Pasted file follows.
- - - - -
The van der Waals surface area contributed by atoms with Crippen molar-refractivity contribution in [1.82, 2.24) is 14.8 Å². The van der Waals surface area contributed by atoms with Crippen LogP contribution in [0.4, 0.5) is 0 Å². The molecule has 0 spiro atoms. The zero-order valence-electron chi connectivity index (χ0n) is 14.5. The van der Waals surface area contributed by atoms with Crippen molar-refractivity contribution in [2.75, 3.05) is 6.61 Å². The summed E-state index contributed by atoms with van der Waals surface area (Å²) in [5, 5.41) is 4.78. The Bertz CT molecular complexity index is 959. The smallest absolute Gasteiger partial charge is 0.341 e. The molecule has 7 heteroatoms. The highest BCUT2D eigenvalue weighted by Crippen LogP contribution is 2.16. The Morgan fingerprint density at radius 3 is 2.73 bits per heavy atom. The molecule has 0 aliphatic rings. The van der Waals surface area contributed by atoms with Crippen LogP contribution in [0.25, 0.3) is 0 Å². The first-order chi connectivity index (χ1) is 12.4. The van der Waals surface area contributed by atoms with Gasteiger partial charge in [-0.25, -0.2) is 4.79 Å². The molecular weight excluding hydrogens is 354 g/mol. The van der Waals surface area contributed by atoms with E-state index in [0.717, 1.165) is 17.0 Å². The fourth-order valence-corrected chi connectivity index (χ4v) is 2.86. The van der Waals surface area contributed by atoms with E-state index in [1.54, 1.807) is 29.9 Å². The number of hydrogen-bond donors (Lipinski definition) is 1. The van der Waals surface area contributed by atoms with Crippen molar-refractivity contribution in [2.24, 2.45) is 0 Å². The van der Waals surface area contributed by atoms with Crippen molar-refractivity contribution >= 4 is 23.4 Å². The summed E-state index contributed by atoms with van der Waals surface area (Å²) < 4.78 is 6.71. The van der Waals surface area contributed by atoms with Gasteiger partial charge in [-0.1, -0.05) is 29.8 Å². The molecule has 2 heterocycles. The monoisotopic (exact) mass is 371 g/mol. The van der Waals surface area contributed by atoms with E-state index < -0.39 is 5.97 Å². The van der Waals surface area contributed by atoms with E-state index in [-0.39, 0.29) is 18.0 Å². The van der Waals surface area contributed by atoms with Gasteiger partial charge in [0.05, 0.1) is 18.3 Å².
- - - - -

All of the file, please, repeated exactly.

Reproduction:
The van der Waals surface area contributed by atoms with Crippen molar-refractivity contribution in [1.82, 2.24) is 14.8 Å². The van der Waals surface area contributed by atoms with Crippen LogP contribution in [0.4, 0.5) is 0 Å². The molecule has 0 spiro atoms. The zero-order valence-electron chi connectivity index (χ0n) is 14.5. The van der Waals surface area contributed by atoms with Crippen molar-refractivity contribution in [2.75, 3.05) is 6.61 Å². The summed E-state index contributed by atoms with van der Waals surface area (Å²) in [5, 5.41) is 4.78. The Bertz CT molecular complexity index is 959. The smallest absolute Gasteiger partial charge is 0.341 e. The molecule has 7 heteroatoms. The highest BCUT2D eigenvalue weighted by Crippen LogP contribution is 2.16. The Morgan fingerprint density at radius 3 is 2.73 bits per heavy atom. The molecule has 0 aliphatic rings. The van der Waals surface area contributed by atoms with Crippen LogP contribution in [0.25, 0.3) is 0 Å². The first-order chi connectivity index (χ1) is 12.4. The van der Waals surface area contributed by atoms with Gasteiger partial charge in [-0.25, -0.2) is 4.79 Å². The molecular weight excluding hydrogens is 354 g/mol. The van der Waals surface area contributed by atoms with E-state index in [0.717, 1.165) is 17.0 Å². The fourth-order valence-corrected chi connectivity index (χ4v) is 2.86. The van der Waals surface area contributed by atoms with E-state index in [1.54, 1.807) is 29.9 Å². The number of hydrogen-bond donors (Lipinski definition) is 1. The van der Waals surface area contributed by atoms with Crippen molar-refractivity contribution in [2.24, 2.45) is 0 Å². The van der Waals surface area contributed by atoms with Crippen molar-refractivity contribution >= 4 is 23.4 Å². The summed E-state index contributed by atoms with van der Waals surface area (Å²) < 4.78 is 6.71. The van der Waals surface area contributed by atoms with Gasteiger partial charge in [-0.1, -0.05) is 29.8 Å². The molecule has 2 heterocycles. The monoisotopic (exact) mass is 371 g/mol. The van der Waals surface area contributed by atoms with E-state index < -0.39 is 5.97 Å². The van der Waals surface area contributed by atoms with E-state index in [-0.39, 0.29) is 18.0 Å². The van der Waals surface area contributed by atoms with Gasteiger partial charge in [0.05, 0.1) is 18.3 Å².